Creamy Herb Dressing

Creamy Herb Dressing

1/4c chopped fresh dill leaves

3/4c fresh Italian parsley leaves

2T fresh thyme leaves

1/3c chopped fresh chive leaves

3/4c mayonnaise

1/2c buttermilk

2T cider vinegar

1/2tsp kosher salt

1/8tsp ground pepper

3/4tsp hot sauce

In a food processor, combine fresh herbs with the mayonnaise; process until the herbs are chopped. With the motor running, slowly pour in the buttermilk and then add the vinegar, salt, pepper and hot sauce. Taste and adjust the seasonings. Pour into a jar and refrigerate for up to 2 weeks. 

Sorrel Sauce with Yogurt

Sorrel Sauce with Yogurt

Fresh vegetables French sorrel wiarton farmers' market polka dot hen produce
French sorrel has a delicious lemony tang.

Deborah Madison

About 2c sorrel leaves, washed 

1 clove garlic, crushed

1/3c yogurt or sour cream

slivered chives or garlic chives

Sea salt

Remove large stems if sorrel leaves are mature, otherwise, tear leaves into large pieces. Put sorrel, yogurt and garlic in a food processor and puree until smooth. Stir in the chives and season with salt. Cover and refrigerate until ready to use. Delicious on grilled veggies and fish, also good on lentils or potatoes.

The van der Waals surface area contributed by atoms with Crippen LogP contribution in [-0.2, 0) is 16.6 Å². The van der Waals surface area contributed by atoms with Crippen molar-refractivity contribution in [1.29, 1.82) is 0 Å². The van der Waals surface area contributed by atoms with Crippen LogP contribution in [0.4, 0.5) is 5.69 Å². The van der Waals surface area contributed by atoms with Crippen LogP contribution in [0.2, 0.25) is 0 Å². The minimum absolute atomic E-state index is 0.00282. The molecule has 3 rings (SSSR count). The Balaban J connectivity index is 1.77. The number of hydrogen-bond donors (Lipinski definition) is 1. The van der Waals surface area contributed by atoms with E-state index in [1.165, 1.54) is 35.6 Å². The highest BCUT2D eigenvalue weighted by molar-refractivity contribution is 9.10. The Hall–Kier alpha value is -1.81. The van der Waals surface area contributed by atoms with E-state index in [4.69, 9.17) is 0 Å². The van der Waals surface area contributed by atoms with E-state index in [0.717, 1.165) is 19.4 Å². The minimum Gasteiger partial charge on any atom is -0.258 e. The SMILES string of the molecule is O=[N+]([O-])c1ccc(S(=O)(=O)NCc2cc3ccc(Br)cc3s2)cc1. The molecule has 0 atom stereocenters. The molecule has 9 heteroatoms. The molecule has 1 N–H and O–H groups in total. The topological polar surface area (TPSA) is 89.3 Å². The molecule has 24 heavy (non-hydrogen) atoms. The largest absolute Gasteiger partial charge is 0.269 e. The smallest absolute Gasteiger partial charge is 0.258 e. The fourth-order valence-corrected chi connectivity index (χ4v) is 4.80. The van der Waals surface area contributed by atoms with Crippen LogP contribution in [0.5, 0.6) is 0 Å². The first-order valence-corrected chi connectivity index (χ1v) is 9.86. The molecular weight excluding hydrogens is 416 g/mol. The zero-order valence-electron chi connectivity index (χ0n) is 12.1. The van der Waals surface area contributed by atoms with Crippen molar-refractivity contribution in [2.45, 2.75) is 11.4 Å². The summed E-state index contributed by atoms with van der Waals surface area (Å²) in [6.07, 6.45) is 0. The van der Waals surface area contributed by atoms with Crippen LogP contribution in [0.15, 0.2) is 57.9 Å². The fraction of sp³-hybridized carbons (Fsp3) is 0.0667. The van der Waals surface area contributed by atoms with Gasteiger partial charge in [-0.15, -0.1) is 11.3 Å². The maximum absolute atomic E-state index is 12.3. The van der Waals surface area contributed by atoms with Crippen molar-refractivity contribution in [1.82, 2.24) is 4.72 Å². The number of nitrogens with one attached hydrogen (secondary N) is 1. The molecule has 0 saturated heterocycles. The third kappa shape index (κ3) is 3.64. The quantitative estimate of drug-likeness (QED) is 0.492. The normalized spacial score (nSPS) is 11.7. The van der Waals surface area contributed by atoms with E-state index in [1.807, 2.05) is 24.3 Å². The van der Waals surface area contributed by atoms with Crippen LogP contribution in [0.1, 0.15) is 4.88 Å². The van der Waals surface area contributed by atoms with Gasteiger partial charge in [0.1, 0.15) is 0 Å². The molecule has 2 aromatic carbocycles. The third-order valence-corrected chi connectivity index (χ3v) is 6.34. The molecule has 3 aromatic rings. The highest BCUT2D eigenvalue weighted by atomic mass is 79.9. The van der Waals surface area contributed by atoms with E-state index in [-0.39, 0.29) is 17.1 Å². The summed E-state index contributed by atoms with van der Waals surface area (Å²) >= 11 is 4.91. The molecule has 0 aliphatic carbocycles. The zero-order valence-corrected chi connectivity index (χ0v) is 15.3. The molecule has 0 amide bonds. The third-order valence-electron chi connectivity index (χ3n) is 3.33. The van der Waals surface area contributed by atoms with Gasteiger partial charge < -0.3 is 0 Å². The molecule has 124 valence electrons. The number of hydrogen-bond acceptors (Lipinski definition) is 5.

Embrace the Cabbage

fresh cabbage sliced in half polka dot hen produce
Cabbage: get to know your winter veggies

How to Eat Local in the Winter and Enjoy It

Seasonal eating stories seem so one-sided. It’s easy to celebrate the first asparagus of spring, the first tender green chives, overwintered spinach’s fresh sweet leaves.

But what about when it’s February and you’re only half-way through a winter of trying to eat locally and seasonally? It can look grim. Now is the winter of our discontent.

It doesn’t have to be like that. Continue reading “Embrace the Cabbage”

Reflecting on Summer 2019

cordwood and straw bale house with blooming flower garden birds nest garden farm
The baptisia in full bloom attracts hummingbirds an butterflies.

It’s January now and all the highs and lows of the 2019 summer season are having their sharp edges whittled away by time. We’ve seen snow, a melt, more snow and yet another mild spell in the last six weeks. Our lifestyle orbits around heating with wood, winter chicken chores and keeping the lane snow-free.

It wasn’t that long ago that the meadow was lusciously green and we were harvesting armloads of veggies for the farmers’ market. Looking back through our photos twigs my memory of the past season. Here’s a short and sweet list of three things that stood out.

no-till vegetable garden July onions
Dusk in the onion patch mid-July. The no-till beds are working well.

Best Move: Converting the Market Garden to No-Till

Over the past few years we’ve worked to reduce our tillage in the gardens. Exposure to a series of  books, articles and podcasts convinced us that a no-till/no-dig system would really benefit us and our shallow, heavy clay soil. Continue reading “Reflecting on Summer 2019”